Sri Lankan President Mahinda Rajapakse on Friday said he is ready to resume peace talks with Tamil Tiger rebels even as heavy fighting raged in the island's embattled north-east.
Rajapakse will enter into negotiations with the Liberation Tigers of Tamil Eelam (LTTE) provided the guerrillas agree to resume from where they left off in October 2006, his spokesman Chandrapala Liyanage said.
"I am ready to talk even today in the present circumstances," the president was quoted as saying. "I am a total democrat and I believe in a peaceful negotiated settlement."
Rajapakse said controversial proposals unveiled by his party earlier last month were not the final solution to the drawn out ethnic conflict and expressed his willingness to go along with a consensus in the country.
He also noted that the provincial council system set up in line with the 1987 Indo-Lanka peace accord had failed and there should be some new thinking on politically ending the bloodshed.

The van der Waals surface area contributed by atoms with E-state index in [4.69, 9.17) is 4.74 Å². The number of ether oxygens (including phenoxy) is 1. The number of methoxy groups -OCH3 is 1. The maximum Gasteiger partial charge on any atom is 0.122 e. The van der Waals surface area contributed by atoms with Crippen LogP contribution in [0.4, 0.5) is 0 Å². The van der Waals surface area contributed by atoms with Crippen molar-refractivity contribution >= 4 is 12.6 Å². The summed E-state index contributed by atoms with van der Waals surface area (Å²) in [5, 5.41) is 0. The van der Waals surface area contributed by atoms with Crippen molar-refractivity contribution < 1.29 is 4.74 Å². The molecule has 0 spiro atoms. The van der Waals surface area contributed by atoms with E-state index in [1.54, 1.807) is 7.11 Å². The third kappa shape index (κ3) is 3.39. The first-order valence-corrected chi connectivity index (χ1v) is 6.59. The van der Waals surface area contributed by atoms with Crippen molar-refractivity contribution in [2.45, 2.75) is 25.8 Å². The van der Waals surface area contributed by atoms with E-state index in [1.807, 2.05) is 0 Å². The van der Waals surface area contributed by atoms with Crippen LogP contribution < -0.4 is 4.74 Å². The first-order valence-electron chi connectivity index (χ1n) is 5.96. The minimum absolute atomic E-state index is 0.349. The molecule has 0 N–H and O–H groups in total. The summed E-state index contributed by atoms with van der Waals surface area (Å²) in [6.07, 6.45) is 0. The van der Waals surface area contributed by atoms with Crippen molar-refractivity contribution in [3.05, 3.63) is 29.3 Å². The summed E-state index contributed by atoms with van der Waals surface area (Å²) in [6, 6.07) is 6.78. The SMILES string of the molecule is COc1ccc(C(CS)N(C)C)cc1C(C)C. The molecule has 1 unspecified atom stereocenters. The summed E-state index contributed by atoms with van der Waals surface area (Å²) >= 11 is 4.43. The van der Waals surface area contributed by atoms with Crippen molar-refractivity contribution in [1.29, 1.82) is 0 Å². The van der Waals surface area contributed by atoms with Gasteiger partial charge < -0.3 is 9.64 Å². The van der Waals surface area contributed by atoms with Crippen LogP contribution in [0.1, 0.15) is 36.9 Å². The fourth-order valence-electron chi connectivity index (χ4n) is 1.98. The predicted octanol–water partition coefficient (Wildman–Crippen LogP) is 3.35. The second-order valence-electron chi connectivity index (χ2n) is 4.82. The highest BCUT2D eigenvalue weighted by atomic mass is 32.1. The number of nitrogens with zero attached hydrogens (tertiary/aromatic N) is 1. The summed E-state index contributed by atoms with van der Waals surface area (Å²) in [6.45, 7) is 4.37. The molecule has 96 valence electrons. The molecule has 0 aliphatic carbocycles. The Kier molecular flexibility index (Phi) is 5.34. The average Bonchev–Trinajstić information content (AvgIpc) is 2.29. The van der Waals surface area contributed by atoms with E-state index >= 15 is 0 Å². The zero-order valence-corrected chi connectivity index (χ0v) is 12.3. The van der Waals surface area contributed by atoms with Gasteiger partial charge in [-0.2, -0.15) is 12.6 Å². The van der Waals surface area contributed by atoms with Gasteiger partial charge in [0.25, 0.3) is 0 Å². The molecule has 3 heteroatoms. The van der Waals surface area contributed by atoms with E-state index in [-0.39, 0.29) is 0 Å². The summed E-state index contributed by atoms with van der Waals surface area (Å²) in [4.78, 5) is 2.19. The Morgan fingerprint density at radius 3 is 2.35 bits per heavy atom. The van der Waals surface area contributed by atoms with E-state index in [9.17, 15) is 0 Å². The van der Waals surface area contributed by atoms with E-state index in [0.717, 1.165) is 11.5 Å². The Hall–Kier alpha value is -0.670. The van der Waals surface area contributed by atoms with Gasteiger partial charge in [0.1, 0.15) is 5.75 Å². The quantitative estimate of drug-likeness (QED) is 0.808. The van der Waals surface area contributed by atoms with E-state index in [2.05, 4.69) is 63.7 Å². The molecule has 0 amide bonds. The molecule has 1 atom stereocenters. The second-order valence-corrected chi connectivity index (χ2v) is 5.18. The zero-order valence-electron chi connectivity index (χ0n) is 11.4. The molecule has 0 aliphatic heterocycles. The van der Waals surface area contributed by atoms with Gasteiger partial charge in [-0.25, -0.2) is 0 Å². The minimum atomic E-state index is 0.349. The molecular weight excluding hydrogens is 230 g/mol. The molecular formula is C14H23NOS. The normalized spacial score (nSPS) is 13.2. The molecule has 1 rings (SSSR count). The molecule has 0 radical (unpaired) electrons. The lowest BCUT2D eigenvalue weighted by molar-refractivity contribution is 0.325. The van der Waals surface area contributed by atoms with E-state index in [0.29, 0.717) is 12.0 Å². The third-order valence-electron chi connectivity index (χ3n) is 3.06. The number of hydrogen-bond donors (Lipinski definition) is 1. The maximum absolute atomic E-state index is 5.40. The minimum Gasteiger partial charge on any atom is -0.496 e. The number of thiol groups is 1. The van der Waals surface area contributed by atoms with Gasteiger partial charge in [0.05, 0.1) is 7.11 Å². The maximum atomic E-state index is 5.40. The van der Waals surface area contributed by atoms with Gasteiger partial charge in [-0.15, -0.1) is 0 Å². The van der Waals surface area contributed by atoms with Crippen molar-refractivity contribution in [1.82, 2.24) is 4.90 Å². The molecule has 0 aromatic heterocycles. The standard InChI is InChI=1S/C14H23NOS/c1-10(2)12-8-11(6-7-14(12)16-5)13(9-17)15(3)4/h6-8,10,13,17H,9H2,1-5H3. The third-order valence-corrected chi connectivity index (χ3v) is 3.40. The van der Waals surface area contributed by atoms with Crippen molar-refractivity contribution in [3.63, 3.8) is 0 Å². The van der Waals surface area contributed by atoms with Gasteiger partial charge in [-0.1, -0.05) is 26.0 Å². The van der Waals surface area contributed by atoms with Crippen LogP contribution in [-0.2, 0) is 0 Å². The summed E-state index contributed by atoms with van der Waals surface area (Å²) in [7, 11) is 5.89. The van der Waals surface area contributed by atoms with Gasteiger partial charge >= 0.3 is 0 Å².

The Tigers last week insisted that they will not resume the peace talks unless the Sri Lankan government halted military action. Sri Lanka's military has claimed making heavy inroads into rebel-held territory in the island's east.
Rajapakse, however, said he had not ordered troops into rebel-held Kilinochchi and Mullaitivu regions in the island's north and was still abiding by the Oslo-arranged truce despite it being violated by both sides.
"The ceasefire agreement has been violated 8,000 to 9,000 times, but we have still not given up the ceasefire," he said.
His officials had also said that Colombo was keen to have a new ceasefire agreement.